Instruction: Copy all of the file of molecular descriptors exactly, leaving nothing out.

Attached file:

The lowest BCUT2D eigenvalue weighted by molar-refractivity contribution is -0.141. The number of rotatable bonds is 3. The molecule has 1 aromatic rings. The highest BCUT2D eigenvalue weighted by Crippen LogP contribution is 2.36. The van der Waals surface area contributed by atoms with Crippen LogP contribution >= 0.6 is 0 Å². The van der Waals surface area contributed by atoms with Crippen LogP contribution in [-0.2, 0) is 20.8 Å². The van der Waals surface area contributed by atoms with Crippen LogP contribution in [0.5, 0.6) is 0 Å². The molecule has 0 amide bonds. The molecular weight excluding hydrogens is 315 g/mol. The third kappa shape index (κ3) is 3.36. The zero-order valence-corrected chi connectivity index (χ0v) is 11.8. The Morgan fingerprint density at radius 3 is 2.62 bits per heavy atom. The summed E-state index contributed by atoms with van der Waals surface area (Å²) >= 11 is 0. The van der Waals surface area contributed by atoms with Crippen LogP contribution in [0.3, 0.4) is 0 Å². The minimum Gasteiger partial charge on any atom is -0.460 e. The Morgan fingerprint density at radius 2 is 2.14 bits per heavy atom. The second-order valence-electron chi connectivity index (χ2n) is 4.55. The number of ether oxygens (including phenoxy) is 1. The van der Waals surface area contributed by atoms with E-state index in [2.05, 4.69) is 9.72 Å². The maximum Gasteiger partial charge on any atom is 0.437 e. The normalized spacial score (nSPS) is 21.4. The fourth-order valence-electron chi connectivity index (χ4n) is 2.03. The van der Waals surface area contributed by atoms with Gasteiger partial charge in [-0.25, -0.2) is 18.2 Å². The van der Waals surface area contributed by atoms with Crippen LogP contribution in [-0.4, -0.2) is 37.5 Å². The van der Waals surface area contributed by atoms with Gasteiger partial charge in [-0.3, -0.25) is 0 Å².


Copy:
The lowest BCUT2D eigenvalue weighted by molar-refractivity contribution is -0.141. The number of rotatable bonds is 3. The molecule has 1 aromatic rings. The highest BCUT2D eigenvalue weighted by Crippen LogP contribution is 2.36. The van der Waals surface area contributed by atoms with Crippen LogP contribution >= 0.6 is 0 Å². The van der Waals surface area contributed by atoms with Crippen LogP contribution in [-0.2, 0) is 20.8 Å². The van der Waals surface area contributed by atoms with Crippen LogP contribution in [0.5, 0.6) is 0 Å². The molecule has 0 amide bonds. The molecular weight excluding hydrogens is 315 g/mol. The third kappa shape index (κ3) is 3.36. The zero-order valence-corrected chi connectivity index (χ0v) is 11.8. The Morgan fingerprint density at radius 3 is 2.62 bits per heavy atom. The summed E-state index contributed by atoms with van der Waals surface area (Å²) >= 11 is 0. The van der Waals surface area contributed by atoms with Crippen LogP contribution in [0.3, 0.4) is 0 Å². The minimum Gasteiger partial charge on any atom is -0.460 e. The Morgan fingerprint density at radius 2 is 2.14 bits per heavy atom. The second-order valence-electron chi connectivity index (χ2n) is 4.55. The number of ether oxygens (including phenoxy) is 1. The van der Waals surface area contributed by atoms with E-state index in [2.05, 4.69) is 9.72 Å². The maximum Gasteiger partial charge on any atom is 0.437 e. The normalized spacial score (nSPS) is 21.4. The fourth-order valence-electron chi connectivity index (χ4n) is 2.03. The van der Waals surface area contributed by atoms with Gasteiger partial charge in [-0.25, -0.2) is 18.2 Å². The van der Waals surface area contributed by atoms with Crippen LogP contribution in [-0.4, -0.2) is 37.5 Å². The van der Waals surface area contributed by atoms with Gasteiger partial charge in [-0.3, -0.25) is 0 Å².